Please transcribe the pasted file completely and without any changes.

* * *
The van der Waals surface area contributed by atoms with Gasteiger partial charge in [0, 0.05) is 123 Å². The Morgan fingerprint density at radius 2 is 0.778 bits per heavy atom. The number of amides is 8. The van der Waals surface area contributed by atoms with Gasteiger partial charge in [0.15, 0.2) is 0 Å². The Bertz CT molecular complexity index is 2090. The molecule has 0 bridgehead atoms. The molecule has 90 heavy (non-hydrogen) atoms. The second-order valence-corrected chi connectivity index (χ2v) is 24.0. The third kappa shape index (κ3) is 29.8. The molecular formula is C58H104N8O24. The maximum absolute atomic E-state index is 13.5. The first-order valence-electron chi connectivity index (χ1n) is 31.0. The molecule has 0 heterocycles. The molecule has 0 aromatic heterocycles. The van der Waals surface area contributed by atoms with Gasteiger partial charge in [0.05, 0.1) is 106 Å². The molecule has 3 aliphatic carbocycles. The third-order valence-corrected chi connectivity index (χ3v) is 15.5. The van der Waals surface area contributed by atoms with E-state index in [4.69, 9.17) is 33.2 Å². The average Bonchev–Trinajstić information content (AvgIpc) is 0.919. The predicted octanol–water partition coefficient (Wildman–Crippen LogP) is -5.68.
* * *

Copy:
The van der Waals surface area contributed by atoms with Gasteiger partial charge in [0, 0.05) is 123 Å². The Morgan fingerprint density at radius 2 is 0.778 bits per heavy atom. The number of amides is 8. The van der Waals surface area contributed by atoms with Gasteiger partial charge in [0.15, 0.2) is 0 Å². The Bertz CT molecular complexity index is 2090. The molecule has 0 bridgehead atoms. The molecule has 90 heavy (non-hydrogen) atoms. The second-order valence-corrected chi connectivity index (χ2v) is 24.0. The third kappa shape index (κ3) is 29.8. The molecular formula is C58H104N8O24. The maximum absolute atomic E-state index is 13.5. The first-order valence-electron chi connectivity index (χ1n) is 31.0. The molecule has 0 heterocycles. The molecule has 0 aromatic heterocycles. The van der Waals surface area contributed by atoms with Gasteiger partial charge in [0.05, 0.1) is 106 Å². The molecule has 3 aliphatic carbocycles. The third-order valence-corrected chi connectivity index (χ3v) is 15.5. The van der Waals surface area contributed by atoms with E-state index in [4.69, 9.17) is 33.2 Å². The average Bonchev–Trinajstić information content (AvgIpc) is 0.919. The predicted octanol–water partition coefficient (Wildman–Crippen LogP) is -5.68.